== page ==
Hawkseye-Hawksnest, Lewes

Lewes continues to pop. This hot new neighborhood is so hot and so new, it’s still largely a cornfield. But the 161 half-acre to three-acre lots have been selling like hotcakes, fetching $249,000 to $850,000. Adjacent to popular Wolfe Runne near the Lewes-Rehoboth Canal, Hawkseye offers access to downtown Lewes attractions via little

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Gills Neck Road

. Reach Rehoboth on a bike path that passes by beautiful Gordon’s Pond. An eight-acre community park features a five-acre pond, and right-of-ways have been secured to other proposed communities.

Limestone Hills, Hockessin

Limestone Hills, near Pike Creek Valley, is more like a cluster of mini-neighborhoods, but it’s a hot cluster. There have been five different builders who contributed to designs and homes in the community over the past 20 years, so if you like visual variety, this is a great place. The detached homes in the original section of Limestone Hills go for $350,000 to $450,000 for four bedrooms, two baths and a two-car garage. Another arm of Limestone Hills features townhomes and twins, some of which are quite large. Prices range from $340,000 to $380,000 for three- and four-bedroom places with garages. There are also condominiums at Stoney Batter Condominiums, right at the entrance to Limestone Hills.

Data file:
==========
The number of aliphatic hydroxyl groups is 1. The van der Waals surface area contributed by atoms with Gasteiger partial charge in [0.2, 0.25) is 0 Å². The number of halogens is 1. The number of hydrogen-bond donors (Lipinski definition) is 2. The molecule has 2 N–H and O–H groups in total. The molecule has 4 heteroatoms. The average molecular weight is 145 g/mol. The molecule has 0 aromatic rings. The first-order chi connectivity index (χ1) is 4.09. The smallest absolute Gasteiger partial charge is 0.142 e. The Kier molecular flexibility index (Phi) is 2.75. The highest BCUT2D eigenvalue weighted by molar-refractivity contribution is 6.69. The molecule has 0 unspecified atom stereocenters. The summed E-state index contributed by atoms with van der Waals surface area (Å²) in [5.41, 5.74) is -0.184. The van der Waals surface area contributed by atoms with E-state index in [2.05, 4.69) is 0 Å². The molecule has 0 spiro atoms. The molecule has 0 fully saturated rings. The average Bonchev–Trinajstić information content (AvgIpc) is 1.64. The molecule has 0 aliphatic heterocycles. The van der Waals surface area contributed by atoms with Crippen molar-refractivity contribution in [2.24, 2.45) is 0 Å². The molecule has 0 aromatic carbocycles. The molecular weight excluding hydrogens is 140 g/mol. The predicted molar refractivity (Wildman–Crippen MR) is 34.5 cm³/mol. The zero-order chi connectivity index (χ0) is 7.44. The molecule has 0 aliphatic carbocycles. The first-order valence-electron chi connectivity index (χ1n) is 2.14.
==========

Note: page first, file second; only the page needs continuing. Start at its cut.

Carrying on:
Meadows of Shawnee, Milford

Milford has experienced tremendous growth,” says Joe Wells of Harrington ERA in Milford. “And what we’re seeing now is good availability of resale units.” Exhibit A: Meadows of Shawnee. The spanking-new neighborhood is made up mostly of two-story Colonials and some one-story places (eight styles in all) with tons of open space, which has appealed to many of Kent County’s new families (including tons of transplants from New York, New Jersey and Connecticut). The development is still being built up around the Shawnee Country Club, so there is a golf course view. But the best part is the price tag: $300,000 to $400,000 per home. Put it this way: If Meadows of Shawnee were in North Wilmington, houses would sell for twice that—and the drive to the beach would be well over an hour longer.

Pine Bay, Rehoboth Beach

Wedged nicely between Rehoboth and Dewey Beach, Pine Bay is just a 10-minute walk to the ocean. But why hit the beach when the neighborhood is its own private getaway? There’s a community pool, as well as an active community association that coordinates an annual July Fourth celebration and other activities. About 85 of the available 95 homesites are occupied by houses—all custom—and the remaining lots are going quick. Prices range from $700,000 to $1.5 million. Nearly half the owners—many of them prominent local business owners—are year-round residents. For sale in January: a three-bedroom, two-bath home with many nice features on a 110-by-200 lot six blocks from the beach, all for $849,000.